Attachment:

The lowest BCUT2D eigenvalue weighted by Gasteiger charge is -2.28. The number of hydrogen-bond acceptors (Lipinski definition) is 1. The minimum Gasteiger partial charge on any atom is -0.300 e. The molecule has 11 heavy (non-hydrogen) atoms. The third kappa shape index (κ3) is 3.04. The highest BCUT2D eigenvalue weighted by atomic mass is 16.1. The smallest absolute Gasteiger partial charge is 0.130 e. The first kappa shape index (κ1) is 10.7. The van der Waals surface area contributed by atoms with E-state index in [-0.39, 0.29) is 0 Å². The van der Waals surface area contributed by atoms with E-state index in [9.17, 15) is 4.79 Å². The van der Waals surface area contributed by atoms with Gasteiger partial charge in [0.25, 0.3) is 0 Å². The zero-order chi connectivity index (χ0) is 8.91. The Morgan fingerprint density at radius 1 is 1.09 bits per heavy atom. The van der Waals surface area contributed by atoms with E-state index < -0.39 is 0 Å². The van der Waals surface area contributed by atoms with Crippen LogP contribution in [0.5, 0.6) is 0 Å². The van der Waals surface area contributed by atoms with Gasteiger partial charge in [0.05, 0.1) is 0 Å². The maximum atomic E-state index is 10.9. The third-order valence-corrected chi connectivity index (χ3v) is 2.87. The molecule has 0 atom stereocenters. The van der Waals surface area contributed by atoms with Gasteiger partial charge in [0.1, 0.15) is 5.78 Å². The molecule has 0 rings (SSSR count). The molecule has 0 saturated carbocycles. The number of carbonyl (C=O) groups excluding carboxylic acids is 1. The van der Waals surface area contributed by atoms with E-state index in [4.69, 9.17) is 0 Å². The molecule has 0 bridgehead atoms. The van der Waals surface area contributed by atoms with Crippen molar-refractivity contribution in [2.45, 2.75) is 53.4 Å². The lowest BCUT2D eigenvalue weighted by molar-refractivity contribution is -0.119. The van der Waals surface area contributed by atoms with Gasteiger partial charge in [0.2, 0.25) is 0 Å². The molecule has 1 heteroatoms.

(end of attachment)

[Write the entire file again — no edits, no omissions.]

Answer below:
The lowest BCUT2D eigenvalue weighted by Gasteiger charge is -2.28. The number of hydrogen-bond acceptors (Lipinski definition) is 1. The minimum Gasteiger partial charge on any atom is -0.300 e. The molecule has 11 heavy (non-hydrogen) atoms. The third kappa shape index (κ3) is 3.04. The highest BCUT2D eigenvalue weighted by atomic mass is 16.1. The smallest absolute Gasteiger partial charge is 0.130 e. The first kappa shape index (κ1) is 10.7. The van der Waals surface area contributed by atoms with E-state index in [-0.39, 0.29) is 0 Å². The van der Waals surface area contributed by atoms with E-state index in [9.17, 15) is 4.79 Å². The van der Waals surface area contributed by atoms with Gasteiger partial charge in [0.25, 0.3) is 0 Å². The zero-order chi connectivity index (χ0) is 8.91. The Morgan fingerprint density at radius 1 is 1.09 bits per heavy atom. The van der Waals surface area contributed by atoms with E-state index < -0.39 is 0 Å². The van der Waals surface area contributed by atoms with Crippen LogP contribution in [0.5, 0.6) is 0 Å². The van der Waals surface area contributed by atoms with Gasteiger partial charge in [0.05, 0.1) is 0 Å². The maximum atomic E-state index is 10.9. The third-order valence-corrected chi connectivity index (χ3v) is 2.87. The molecule has 0 atom stereocenters. The van der Waals surface area contributed by atoms with Gasteiger partial charge in [0.1, 0.15) is 5.78 Å². The molecule has 0 rings (SSSR count). The molecule has 0 saturated carbocycles. The number of carbonyl (C=O) groups excluding carboxylic acids is 1. The van der Waals surface area contributed by atoms with E-state index in [4.69, 9.17) is 0 Å². The molecule has 0 bridgehead atoms. The van der Waals surface area contributed by atoms with Crippen molar-refractivity contribution in [2.45, 2.75) is 53.4 Å². The lowest BCUT2D eigenvalue weighted by molar-refractivity contribution is -0.119. The van der Waals surface area contributed by atoms with Gasteiger partial charge in [0.2, 0.25) is 0 Å². The molecule has 1 heteroatoms.